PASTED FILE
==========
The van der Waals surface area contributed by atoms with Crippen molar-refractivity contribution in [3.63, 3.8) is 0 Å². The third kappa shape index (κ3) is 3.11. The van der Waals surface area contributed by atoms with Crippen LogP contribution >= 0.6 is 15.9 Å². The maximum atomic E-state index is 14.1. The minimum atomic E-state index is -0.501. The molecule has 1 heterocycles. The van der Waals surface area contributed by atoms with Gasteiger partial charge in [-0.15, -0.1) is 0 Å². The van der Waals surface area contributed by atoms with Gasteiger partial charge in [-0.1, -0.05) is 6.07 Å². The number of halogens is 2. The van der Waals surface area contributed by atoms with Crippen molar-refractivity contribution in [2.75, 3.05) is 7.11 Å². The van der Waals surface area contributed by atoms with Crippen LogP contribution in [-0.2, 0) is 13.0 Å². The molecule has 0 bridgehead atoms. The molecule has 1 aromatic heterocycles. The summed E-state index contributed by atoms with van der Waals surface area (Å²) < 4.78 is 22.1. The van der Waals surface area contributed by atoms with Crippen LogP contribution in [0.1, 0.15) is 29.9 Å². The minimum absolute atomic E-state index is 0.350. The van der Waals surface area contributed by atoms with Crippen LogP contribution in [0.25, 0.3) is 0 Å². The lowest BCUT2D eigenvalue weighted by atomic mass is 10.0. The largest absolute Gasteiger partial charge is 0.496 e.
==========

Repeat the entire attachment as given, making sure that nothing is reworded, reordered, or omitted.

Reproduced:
The van der Waals surface area contributed by atoms with Crippen molar-refractivity contribution in [3.63, 3.8) is 0 Å². The third kappa shape index (κ3) is 3.11. The van der Waals surface area contributed by atoms with Crippen LogP contribution >= 0.6 is 15.9 Å². The maximum atomic E-state index is 14.1. The minimum atomic E-state index is -0.501. The molecule has 1 heterocycles. The van der Waals surface area contributed by atoms with Gasteiger partial charge in [-0.15, -0.1) is 0 Å². The van der Waals surface area contributed by atoms with Gasteiger partial charge in [-0.1, -0.05) is 6.07 Å². The number of halogens is 2. The van der Waals surface area contributed by atoms with Crippen molar-refractivity contribution in [2.75, 3.05) is 7.11 Å². The van der Waals surface area contributed by atoms with Crippen LogP contribution in [-0.2, 0) is 13.0 Å². The molecule has 0 bridgehead atoms. The molecule has 1 aromatic heterocycles. The summed E-state index contributed by atoms with van der Waals surface area (Å²) < 4.78 is 22.1. The van der Waals surface area contributed by atoms with Crippen LogP contribution in [0.1, 0.15) is 29.9 Å². The minimum absolute atomic E-state index is 0.350. The van der Waals surface area contributed by atoms with Crippen LogP contribution in [0.25, 0.3) is 0 Å². The lowest BCUT2D eigenvalue weighted by atomic mass is 10.0. The largest absolute Gasteiger partial charge is 0.496 e.